Congressmen call for Dioxin dump removal

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17,000 heavy truck loads of cancer-causing Dioxin waste. That's what is contained within the partially-submerged Superfund site known as the San Jacinto River waste pits.

As the Environmental Protection Agency finalizes it's decision regarding the dump's future, new and influential voices are demanding a complete removal and clean-up.

"It is absolutely common sense that we do not leave this site where it is because it is such an unstable environment," said U.S. Rep. Brian Babin, who joined with fellow Congressman Randy Weber in a letter to the EPA strongly urging the Dioxin waste be dug out of the pits and hauled away.

'"We can't allow something like this to keep festering again," said Rep. Babin. "The hundred-year cap that was put on this thing is now leaking like a sieve after just five years." 

Rep. Babin represents constituents in Highlands and Baytown, many of whom fear their soil and water have been contaminated by runoff and leaks from the pits.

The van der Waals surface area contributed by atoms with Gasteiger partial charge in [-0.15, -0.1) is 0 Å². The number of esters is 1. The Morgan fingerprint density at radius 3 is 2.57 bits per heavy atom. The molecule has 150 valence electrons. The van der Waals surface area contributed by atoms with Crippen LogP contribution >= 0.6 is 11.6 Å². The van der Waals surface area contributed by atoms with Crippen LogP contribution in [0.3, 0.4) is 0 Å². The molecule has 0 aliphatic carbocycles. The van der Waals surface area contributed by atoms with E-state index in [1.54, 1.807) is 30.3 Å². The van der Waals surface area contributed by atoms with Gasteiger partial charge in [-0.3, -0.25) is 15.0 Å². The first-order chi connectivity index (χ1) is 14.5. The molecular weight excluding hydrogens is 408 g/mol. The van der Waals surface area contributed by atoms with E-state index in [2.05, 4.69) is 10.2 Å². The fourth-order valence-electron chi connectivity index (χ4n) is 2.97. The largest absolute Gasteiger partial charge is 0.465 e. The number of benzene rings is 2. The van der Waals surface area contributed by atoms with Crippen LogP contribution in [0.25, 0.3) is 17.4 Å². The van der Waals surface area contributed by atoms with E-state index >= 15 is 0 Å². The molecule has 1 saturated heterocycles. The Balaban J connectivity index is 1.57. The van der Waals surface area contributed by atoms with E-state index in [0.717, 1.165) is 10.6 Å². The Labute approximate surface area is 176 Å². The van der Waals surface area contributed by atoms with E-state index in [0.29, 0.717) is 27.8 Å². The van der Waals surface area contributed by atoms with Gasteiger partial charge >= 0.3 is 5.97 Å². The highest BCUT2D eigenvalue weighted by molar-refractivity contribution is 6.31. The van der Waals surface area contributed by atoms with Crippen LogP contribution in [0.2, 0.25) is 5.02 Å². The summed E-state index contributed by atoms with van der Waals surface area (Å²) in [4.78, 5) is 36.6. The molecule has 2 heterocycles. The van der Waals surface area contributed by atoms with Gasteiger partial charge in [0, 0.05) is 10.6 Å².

"I just think it is a no-brainer that we will never be able to secure that site until it's taken out completely," added Babin. He also said he is compelled by a warning from the Galveston Bay Foundation that a serious breach of the Superfund site could contaminate sea life in the bay for centuries.

"It is something that has to be addressed and I think if we don't, we are going to be playing with fire," said Rep. Babin, a Republican from Beaumont. "We don't want to leave something like this as a legacy to our kids and our grandkids." 

The EPA decision has been postponed until late summer. If the agency decides on a dig-and-haul solution, the so-called "responsible parties," Waste Management and International Paper, will be ordered to pay the nine-figure cost.